Chris McDaniel continues trying to reverse his loss to Thad Cochran in Mississippi, an effort Dana Milbank compares to a Japanese soldier's refusal to surrender for 29 years after the end of World War II:
Imperial Japan taught its soldiers that death was preferable to surrender. The tea party's code is similar: Stand firm, regardless of the odds of success or the consequences of failure.Cute analogy -- but I think what Milbank says after that is a bit off:
I've argued before that the struggle between the Republican establishment and the tea party is no longer about ideology -- establishment figures have mostly co-opted tea party views -- but about temperament.Er, no. Here's how I see it: It's really the angry (the teabaggers) vs. the barely less angry; it's those who would burn the whole place to the ground ('baggers) vs. those who'd merely burn the barn, shoot the dog, blow out all four tires, tear up all the furniture, defecate in the sink, steal the jewelry, and break all the windows, but leave the house standing ... for now. "Those who would govern"? Seriously? "Those who would deign to allow government to exist, barely" would be more accurate.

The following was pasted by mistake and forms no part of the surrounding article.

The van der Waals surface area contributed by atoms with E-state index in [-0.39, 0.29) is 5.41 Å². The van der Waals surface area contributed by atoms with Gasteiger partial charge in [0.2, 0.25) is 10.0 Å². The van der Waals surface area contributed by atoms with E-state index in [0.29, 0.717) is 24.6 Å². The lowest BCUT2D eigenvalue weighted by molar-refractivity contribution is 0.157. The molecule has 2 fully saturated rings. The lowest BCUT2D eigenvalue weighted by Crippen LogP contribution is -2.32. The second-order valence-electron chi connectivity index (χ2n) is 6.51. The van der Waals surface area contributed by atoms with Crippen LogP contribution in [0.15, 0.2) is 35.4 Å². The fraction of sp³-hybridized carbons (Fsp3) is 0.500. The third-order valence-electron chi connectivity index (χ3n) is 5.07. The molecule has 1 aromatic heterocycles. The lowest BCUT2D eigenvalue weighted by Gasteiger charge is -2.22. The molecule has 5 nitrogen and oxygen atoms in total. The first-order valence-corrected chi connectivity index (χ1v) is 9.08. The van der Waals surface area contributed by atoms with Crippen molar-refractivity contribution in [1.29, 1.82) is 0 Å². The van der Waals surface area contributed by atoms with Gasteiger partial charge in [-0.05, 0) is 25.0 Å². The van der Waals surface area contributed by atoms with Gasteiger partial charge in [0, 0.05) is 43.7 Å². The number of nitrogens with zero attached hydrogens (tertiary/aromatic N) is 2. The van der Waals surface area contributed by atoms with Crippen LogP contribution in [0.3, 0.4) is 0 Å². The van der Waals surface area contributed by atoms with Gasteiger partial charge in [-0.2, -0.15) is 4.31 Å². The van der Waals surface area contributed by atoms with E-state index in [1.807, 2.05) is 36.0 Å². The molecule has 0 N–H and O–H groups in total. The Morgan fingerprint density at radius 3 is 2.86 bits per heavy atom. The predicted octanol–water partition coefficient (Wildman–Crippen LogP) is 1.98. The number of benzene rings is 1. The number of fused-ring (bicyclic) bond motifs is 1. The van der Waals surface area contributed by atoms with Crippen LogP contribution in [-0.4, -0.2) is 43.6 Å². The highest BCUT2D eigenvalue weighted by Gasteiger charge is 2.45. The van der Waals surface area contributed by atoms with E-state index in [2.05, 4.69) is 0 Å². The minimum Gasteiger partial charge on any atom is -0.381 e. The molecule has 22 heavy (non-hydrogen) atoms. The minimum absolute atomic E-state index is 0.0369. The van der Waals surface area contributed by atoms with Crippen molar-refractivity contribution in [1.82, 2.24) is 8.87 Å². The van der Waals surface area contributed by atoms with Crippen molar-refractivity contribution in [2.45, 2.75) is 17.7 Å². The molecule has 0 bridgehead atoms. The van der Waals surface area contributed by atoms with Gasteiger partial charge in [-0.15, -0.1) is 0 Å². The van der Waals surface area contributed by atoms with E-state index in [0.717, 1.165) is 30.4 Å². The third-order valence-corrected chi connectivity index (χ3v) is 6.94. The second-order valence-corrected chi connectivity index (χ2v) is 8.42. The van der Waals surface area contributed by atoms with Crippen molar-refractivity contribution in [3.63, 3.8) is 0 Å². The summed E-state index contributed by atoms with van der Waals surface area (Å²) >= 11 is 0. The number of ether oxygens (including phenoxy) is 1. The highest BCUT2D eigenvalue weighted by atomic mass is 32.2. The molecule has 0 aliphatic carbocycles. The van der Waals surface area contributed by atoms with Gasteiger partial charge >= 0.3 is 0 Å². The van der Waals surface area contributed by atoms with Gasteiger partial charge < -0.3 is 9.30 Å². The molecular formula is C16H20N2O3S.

It has become the amiable vs. the angry, the civil vs. the uncivil, a conservatism of the head vs. a conservatism of the spleen. The division now is between those who would govern and those who would sooner burn the whole place to the ground -- and, in this struggle, McDaniel carries a torch.
Yes, the Chris McDaniels and Dave Brats are worse than those they'd replace -- but not by much. Let's remember the kind of people we're really dealing with.
(Cross-posted at Crooks and Liars.)